Growing Returns

Selected tag(s): water consumption

Water heroes emerge in California’s Central Valley

Water board leaders from 13 communities throughout California's Central Valley attended the Leadership Academy to build engagement capacity and share lessons about small water system management.

Water board leaders from 13 communities throughout California's Central Valley attended the Leadership Academy to build engagement capacity and share lessons about small water system management. (Credit: Kike Arnal)

California’s Central Valley, which stretches 450 miles from Redding in the north to Bakersfield in the south, is the nation’s richest agricultural region, producing 40 percent of our fruit, vegetables and nuts on nearly 9 million acres of irrigated farmland. The Valley is also ground zero for California’s water problems.

As California endures its fifth year of drought, cities, farms, and communities across the state are experiencing severe water stress. Rivers, lakes and reservoirs are drying up, so residents are turning to groundwater pumping to quench their thirst. As a result, many of the state’s groundwater aquifers are being depleted, causing wells to run dry or become contaminated.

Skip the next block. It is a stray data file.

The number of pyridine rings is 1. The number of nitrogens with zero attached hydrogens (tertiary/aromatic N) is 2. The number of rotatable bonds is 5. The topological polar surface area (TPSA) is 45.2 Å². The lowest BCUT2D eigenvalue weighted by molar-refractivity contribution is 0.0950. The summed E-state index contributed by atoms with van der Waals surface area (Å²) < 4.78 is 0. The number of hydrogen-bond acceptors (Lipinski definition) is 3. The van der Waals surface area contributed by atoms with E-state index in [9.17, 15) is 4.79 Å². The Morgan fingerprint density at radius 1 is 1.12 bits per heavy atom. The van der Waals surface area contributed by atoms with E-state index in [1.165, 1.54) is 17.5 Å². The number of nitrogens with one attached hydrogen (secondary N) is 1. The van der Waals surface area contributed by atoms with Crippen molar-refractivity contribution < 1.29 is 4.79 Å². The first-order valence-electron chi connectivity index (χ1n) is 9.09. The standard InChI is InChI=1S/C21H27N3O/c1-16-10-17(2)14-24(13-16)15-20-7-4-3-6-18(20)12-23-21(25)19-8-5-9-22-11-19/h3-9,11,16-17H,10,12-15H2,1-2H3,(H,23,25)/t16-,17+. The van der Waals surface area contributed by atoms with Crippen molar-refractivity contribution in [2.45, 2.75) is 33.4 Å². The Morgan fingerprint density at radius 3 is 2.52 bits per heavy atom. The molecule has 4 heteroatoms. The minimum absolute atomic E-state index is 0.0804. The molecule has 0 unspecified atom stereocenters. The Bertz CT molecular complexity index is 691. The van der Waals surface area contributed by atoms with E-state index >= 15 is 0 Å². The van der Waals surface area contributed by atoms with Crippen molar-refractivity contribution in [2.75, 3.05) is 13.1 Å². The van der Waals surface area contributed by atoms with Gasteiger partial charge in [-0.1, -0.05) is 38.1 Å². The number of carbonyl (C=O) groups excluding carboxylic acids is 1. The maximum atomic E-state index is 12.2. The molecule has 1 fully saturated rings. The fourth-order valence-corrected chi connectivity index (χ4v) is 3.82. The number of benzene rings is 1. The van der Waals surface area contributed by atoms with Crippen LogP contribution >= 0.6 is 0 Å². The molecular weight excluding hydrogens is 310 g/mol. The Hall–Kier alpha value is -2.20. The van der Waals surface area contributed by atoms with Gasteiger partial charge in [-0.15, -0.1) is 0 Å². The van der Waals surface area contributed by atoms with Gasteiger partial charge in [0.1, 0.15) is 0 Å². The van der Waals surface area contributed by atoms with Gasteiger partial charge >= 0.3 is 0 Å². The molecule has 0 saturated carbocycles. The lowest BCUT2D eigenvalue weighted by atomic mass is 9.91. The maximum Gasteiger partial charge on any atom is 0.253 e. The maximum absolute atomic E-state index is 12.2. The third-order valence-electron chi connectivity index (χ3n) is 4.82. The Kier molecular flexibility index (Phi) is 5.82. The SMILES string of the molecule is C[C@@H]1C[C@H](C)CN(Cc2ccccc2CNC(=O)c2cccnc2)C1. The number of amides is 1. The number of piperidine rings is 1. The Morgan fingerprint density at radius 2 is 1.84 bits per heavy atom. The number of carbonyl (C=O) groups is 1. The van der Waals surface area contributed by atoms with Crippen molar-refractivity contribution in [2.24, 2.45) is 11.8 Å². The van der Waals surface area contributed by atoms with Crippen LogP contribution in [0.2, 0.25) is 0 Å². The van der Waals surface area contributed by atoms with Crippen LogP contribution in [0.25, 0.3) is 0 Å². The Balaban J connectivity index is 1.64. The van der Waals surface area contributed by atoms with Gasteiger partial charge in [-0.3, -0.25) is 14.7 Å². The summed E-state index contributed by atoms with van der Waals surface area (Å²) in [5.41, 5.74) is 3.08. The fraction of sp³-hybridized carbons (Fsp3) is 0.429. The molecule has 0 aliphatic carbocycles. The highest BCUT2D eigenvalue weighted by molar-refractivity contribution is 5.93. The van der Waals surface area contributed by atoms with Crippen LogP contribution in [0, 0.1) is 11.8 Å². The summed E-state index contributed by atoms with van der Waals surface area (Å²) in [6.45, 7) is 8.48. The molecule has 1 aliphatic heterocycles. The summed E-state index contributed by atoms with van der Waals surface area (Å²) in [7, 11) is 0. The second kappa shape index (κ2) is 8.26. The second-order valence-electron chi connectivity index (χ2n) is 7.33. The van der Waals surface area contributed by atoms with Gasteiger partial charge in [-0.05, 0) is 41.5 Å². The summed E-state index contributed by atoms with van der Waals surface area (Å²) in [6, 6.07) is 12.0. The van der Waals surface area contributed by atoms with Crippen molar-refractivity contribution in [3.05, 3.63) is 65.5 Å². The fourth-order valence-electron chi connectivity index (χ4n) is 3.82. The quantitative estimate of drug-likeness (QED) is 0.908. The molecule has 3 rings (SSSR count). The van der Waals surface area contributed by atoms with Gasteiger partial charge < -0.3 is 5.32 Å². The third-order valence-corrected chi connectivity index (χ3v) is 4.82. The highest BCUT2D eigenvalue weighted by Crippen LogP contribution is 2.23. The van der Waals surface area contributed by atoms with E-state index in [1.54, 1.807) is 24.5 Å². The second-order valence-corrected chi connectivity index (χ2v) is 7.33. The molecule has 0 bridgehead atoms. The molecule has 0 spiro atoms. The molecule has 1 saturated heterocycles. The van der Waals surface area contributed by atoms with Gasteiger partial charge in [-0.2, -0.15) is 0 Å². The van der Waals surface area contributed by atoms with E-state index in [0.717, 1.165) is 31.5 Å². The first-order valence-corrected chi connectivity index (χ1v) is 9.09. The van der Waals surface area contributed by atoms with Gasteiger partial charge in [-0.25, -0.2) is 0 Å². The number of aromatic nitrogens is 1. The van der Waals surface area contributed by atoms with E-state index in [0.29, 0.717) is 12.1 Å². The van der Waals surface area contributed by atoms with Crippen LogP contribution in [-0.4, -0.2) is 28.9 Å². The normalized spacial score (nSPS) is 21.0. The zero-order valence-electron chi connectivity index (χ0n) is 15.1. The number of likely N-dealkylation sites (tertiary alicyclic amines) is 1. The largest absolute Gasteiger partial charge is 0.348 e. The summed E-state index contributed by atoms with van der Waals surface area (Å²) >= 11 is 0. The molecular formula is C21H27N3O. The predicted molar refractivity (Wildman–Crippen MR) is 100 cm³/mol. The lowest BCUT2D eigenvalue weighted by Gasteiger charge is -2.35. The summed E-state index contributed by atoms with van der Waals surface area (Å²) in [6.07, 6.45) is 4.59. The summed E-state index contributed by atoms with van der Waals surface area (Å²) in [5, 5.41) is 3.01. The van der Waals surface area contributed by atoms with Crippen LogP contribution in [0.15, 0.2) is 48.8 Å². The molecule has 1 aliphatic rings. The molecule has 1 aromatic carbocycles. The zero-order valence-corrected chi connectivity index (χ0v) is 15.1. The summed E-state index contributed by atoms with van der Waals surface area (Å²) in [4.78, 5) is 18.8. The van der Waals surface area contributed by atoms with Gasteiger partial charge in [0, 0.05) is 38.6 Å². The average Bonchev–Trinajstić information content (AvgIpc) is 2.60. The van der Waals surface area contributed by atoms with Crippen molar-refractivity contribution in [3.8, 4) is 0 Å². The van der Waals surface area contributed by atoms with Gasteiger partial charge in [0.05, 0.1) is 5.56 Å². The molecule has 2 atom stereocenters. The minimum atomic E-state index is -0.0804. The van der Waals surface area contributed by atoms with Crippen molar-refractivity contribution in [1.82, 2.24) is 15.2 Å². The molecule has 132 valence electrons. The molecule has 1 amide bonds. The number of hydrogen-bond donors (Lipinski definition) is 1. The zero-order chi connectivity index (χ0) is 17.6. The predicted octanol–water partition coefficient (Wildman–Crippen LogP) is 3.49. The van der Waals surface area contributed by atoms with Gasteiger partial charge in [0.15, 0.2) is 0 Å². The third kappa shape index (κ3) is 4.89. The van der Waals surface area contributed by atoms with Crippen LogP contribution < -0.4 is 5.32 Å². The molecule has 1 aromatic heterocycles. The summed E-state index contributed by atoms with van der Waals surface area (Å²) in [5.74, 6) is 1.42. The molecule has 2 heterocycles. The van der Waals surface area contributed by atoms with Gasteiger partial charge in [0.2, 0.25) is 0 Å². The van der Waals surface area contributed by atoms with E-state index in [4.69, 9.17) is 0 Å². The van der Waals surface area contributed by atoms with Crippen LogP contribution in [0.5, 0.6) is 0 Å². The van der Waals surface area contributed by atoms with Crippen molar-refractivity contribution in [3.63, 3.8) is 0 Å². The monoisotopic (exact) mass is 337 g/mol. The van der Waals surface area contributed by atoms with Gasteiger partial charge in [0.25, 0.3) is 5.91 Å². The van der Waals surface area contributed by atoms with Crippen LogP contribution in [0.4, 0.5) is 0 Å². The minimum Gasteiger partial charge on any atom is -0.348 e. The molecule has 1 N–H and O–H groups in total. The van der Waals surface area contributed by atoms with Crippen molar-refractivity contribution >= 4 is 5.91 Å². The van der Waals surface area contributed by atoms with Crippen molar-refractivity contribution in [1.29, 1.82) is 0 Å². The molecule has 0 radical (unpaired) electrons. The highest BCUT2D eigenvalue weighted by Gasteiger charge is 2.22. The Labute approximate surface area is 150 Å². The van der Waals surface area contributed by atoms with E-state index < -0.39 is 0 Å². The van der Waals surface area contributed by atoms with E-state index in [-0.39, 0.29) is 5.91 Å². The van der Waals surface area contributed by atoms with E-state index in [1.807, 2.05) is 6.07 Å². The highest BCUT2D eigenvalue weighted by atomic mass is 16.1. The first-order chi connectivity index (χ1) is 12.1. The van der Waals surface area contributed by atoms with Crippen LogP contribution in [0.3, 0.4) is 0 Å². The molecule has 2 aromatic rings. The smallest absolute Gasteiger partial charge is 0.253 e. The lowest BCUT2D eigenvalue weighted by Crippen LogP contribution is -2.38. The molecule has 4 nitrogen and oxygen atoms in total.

The most critically overdrawn aquifers are in and around small, rural communities in the Central Valley. Here, thousands of people—many of them low-income farm workers—live without safe drinking water.

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The science behind agricultural carbon markets

Dry seeding rice reduces early season methane emissions.

Dry seeding rice reduces early season methane emissions.

There’s been a lot of recent attention on the California Air Resources Board’s (ARB) rice protocol, the first ever carbon offset protocol for crop agriculture in a compliance market.

The protocol, approved in June 2015, allows rice farmers who reduce methane emissions to become eligible for carbon credits through California’s cap-and-trade program, though growers from any rice-growing state can participate. The momentum is building. In less than one year, rice growers on more than 22,000 acres have expressed interest in the protocol – representing nearly 1 percent of all rice grown in the U.S.

When the first credits become available for purchase this summer, policymakers and regulated companies can have confidence in the rice protocol’s ability to improve climate stability, and growers can earn extra revenue, thanks to the sound science that measures emissions reductions. Here’s a primer. Read More »

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